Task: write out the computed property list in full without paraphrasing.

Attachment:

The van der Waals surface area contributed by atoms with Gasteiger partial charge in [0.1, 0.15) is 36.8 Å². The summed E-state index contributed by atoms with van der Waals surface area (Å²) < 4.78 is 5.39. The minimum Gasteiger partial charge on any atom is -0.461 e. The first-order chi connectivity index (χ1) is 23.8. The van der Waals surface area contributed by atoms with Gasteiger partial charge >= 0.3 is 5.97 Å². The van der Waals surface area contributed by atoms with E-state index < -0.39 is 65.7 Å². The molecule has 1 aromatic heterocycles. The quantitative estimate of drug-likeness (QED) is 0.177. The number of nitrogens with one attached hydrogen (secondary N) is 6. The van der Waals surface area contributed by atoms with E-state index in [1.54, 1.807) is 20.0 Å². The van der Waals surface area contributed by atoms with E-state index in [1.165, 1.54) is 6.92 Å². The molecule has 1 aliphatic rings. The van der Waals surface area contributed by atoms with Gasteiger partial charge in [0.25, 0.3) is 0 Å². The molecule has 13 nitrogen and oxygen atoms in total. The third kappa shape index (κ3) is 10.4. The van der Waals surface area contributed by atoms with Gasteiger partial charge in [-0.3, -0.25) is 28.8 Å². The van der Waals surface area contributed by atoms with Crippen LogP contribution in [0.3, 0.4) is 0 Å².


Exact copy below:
The van der Waals surface area contributed by atoms with Gasteiger partial charge in [0.1, 0.15) is 36.8 Å². The summed E-state index contributed by atoms with van der Waals surface area (Å²) < 4.78 is 5.39. The minimum Gasteiger partial charge on any atom is -0.461 e. The first-order chi connectivity index (χ1) is 23.8. The van der Waals surface area contributed by atoms with Gasteiger partial charge >= 0.3 is 5.97 Å². The van der Waals surface area contributed by atoms with E-state index < -0.39 is 65.7 Å². The molecule has 1 aromatic heterocycles. The quantitative estimate of drug-likeness (QED) is 0.177. The number of nitrogens with one attached hydrogen (secondary N) is 6. The van der Waals surface area contributed by atoms with E-state index in [1.54, 1.807) is 20.0 Å². The van der Waals surface area contributed by atoms with E-state index in [1.165, 1.54) is 6.92 Å². The molecule has 1 aliphatic rings. The van der Waals surface area contributed by atoms with Gasteiger partial charge in [0.25, 0.3) is 0 Å². The molecule has 13 nitrogen and oxygen atoms in total. The third kappa shape index (κ3) is 10.4. The van der Waals surface area contributed by atoms with Gasteiger partial charge in [-0.3, -0.25) is 28.8 Å². The van der Waals surface area contributed by atoms with Crippen LogP contribution in [0.3, 0.4) is 0 Å².